reported and after 'its rifhiencei, the Ijousti,went
eleetidn' for Epis..
eokiallan, ;wad elected on the second ballet. :4
mlissago 'from •the Presidelit returning the, ltiiirl4.
the ,rel a t in g bti
sted , Eleonei
bilk to, ,
both of, yhickhati passed' shortly,provion to the'
hist adjournmetit,of ogress, mut ' ; itrinou ced.4
Thp, were obot#,lthheld ' 1911,1/gyp,. ; the.
MONDAY, - D0c . ..12,184g
TUESDAV, Dec. 13, 184
The heavy burdens proposed by Mr. Biddle—
as-well as , the plunder of the "Institutions for
the Blind," "institutions fertile Deafen.] Dumb, "
and the , " Commit Schools "-:—are to produce
enough to pay the interest, and enable the State
to finish the North Branch and Erie Canal !!
Whocan endure such it noran,ce. of the true inter.
eats of the State? •
The North .Branch and Erie Canals cannot be
completed short of $5,000,000, as any man who
has sought for information elsewhere than in those
patent engines of deception, Canal.. Commission.
era' and Engineers Reports, well knows. And
when they are finished,- instead of yielding a
revenue 'they will coat hundreds of thousands of
dollars yearly to keOp them in repair
The - whole scheMe, therefore, may be summed
up thus—viz; •
In the first place, it is impracticable.
In the second place, if it wore practicable, it
would be most oppressive. and injurious to the
'lt would crush the people with taxes; • -
It would incrcaie ,the, unprofitable Public
And la do so, it wonld'unfit the reoplo.for,Re
pUbliean GOVeinment, .by taking from them, the
moans of knowledge. It would bring Darknese
over the tand'ond leiavo'tho Deaf and Dumb and
Blind to boneless misery'!
But it would gratify tho , Corrupt. by' retaining
the Pationago of tho ,Work,! 'Thera is
no dilficultrl n seeing at whakahrina Mr. Biddle
non , worships!: 'Ho seem i
s proud to kneel n coil :,
pany with his icestAralld aethiirlty4ll9l:Wboss,
addlessitetlerives important data-42 1 1_44 1 a, s Orahen ,
a nery.inteiligent tnemoi,o.rtheA4et Isegtesatt!rer!
How are the eolgbt,y BLIND. ..' ' '
We:will State! riblic lit. tow , words , how tea. '
•think.the , Btato , debtiheaklbe iiaidraturwß
Ipsyp our ~r eaders judger who 4 se . 0 1 ,eri — hwq 11w
innst weightint - eit'Authority-ut elf Remo..
The Sti#to Debt about .11?9,0130,00()
Sell lhe .P46116' Woike'atd the'Stoplts '
by: Ito , Stitte in incoiparatod
companies Payable in State St.ock—:.:
(Which bi now setheg'ltt 040 iii '. •
top_4(9!4---at par,And would . . ,
meeting of Coisgtetet, wilAin s vAdett bine must be
returned and are,tlierefdiedaile, .
. 1 ,1 • Tl;;4ating.:44jitinltipiestaOlebinents.,which
'.have soon g dieki:a6d 4 Capial hastWt4tl
dared away by theflonss; -The Senate onnet 'agree
~ '§efore.the ordet..ii,offielent: Nothing else.,ef,Enci
meet. transpired in the HOusd this morning'.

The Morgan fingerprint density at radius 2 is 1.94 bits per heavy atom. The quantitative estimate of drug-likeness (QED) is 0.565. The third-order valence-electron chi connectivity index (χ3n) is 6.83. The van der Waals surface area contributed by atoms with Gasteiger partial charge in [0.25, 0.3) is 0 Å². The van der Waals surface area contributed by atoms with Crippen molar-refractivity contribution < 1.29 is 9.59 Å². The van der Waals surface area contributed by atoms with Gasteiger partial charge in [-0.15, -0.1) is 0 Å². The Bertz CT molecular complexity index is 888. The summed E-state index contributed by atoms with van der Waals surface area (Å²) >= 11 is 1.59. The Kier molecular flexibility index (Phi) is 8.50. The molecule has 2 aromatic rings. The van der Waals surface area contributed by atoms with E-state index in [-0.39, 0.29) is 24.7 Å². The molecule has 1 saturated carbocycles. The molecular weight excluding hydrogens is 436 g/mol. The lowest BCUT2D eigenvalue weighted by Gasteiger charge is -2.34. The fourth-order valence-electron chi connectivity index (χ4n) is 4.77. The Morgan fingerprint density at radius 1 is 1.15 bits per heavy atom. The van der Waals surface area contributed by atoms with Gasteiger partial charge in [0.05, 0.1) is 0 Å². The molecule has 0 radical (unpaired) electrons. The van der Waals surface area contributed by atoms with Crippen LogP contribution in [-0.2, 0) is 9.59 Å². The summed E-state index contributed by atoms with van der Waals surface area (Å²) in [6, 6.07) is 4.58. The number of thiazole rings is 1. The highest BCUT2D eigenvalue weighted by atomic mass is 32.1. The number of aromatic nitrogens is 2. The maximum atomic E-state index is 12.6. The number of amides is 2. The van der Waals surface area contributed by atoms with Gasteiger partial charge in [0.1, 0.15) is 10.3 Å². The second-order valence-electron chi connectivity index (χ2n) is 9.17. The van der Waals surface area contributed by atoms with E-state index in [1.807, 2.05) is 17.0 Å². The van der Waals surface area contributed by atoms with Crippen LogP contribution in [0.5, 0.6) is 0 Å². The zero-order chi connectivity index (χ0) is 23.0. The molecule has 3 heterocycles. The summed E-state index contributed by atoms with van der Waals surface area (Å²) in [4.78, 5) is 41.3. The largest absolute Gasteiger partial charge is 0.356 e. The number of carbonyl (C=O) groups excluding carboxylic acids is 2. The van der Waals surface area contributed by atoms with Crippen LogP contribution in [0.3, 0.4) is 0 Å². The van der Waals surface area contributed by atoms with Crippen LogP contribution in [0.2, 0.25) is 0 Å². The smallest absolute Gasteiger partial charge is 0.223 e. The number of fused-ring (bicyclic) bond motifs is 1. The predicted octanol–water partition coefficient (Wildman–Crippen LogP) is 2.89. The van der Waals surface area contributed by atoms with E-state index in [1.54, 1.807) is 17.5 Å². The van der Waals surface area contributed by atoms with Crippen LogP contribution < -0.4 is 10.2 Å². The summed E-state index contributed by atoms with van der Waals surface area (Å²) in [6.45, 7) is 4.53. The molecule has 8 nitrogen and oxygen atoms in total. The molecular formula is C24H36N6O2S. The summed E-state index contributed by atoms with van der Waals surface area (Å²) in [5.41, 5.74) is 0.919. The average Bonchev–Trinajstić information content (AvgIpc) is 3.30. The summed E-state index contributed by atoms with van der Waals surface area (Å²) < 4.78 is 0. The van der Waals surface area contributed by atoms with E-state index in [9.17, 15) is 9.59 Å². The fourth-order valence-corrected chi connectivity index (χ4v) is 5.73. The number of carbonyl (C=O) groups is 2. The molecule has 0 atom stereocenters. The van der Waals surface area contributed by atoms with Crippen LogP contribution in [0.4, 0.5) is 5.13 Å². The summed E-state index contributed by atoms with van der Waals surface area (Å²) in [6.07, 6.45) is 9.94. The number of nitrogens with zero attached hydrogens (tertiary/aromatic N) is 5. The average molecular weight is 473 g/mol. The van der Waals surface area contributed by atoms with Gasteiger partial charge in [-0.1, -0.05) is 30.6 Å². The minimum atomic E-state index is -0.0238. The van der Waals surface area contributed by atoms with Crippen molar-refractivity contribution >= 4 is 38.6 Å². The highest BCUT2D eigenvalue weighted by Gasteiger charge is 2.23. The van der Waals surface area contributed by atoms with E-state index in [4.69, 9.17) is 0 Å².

-,-Thefollowing - able article, roviewinglVlr#Xo6-
•olas Biddle's letters, and proposing a. &gem)!
plin. for the reduction of the State Debt and, the
.... . , .
payment of the interest, we copy from the Lentils
'ter-Union. , ThiiPlan;which -Promises to
- pay a
little more. than. half- the State Debt immediately
by a Sale' of tke public tverks;and create a sinking
fund 'for the liquidation of the remainder,'whileln
the 'meantime the Taxes Would be Somoderate as,
to 'be cheerfully 'submitted to, and silence 1.111
fin:ight' of Re udiation, will, Weihiik be more in
'corresponds, e.with the of. feelings the people of
y 4%n y
Penns a than Mr. Biddle% (and also that of
GOV.-Porter) which would retain the public works
- --
, in• the bands of the Administration tinctgrind the
people - 10 1 11m ear th ; Taxes to meet the inte.
. ,
rest. —A perusal of it w i ll ' convince the that
comes 'from one who is familiar with the Strito
Finances, 'arid is.acquainted With . the ammeter of
. ople_—.
Mr. NICHOLAS. Itienr,r, late President of the U.
S., Bank, has addressed several letters to the. edi.
, tor• of the Philadelphia Inquirer, and Ledger; up
on 'the finaneial condition of the Commonwealth.
We think these 'letters are calculated to do nine!)
harm, The just and honorablo. sentiments- 'con/
tanked in the two or three first, which 'so forcibly
inculcate the inviolability of National contracts,
and denounce Repudiation, are likely to obtain
for - the others an influence very pernicious to the
interests of the Commonwealth. ,
Agreeing-with him, as we do, upon the neces.
sity of sustaining the Public Faith, and paying the'
State' Debt, we differ with him in almost every .
particular' as tothe proper means of doing it.
Mr. Biddle's whole plan goes upon the ground
of retaining the - Public Works in thehands of the
State; and out of this grand mistake all his other
cribrs grow—errors which in our joilgincot arc
,inferior only to repudiating the public debt, •---
• To pay the interest of the debt, .he proposes Ist,
The clear profits of the Public 'Works, amounting
to $564,000.
flow so shrewd a min etaild,.be made to believe
that they ever prr diiced that sum beyond eipem
sea, we are at a loss to imagine. • They have nev
er paid expenses 'except one year during Mr. Rit:
ner s administration, and then there was very lit
jig, excess. For the last four years they have sunk
nearly half-a-inillion of dollars annually. The
1 statements put, forth by the officers employed on
them are always fallacious; and outstanding debts
afterwards brought iii, produce the result we have
stated. !
. . .
He next proposes to reduce the Legislative ex
penses. This, we 4cnit,.mig,lft be done by. cur.
tailing the Printing,. whieli one year amounted to
the enormous sum of_ 196.1,000 !---It might- all:he
- done for $5,000:. But the printers of all parties
CQll , liitle to keep it up, and party sustains, and is .
likely to sustain
_them. Other qcontingencies"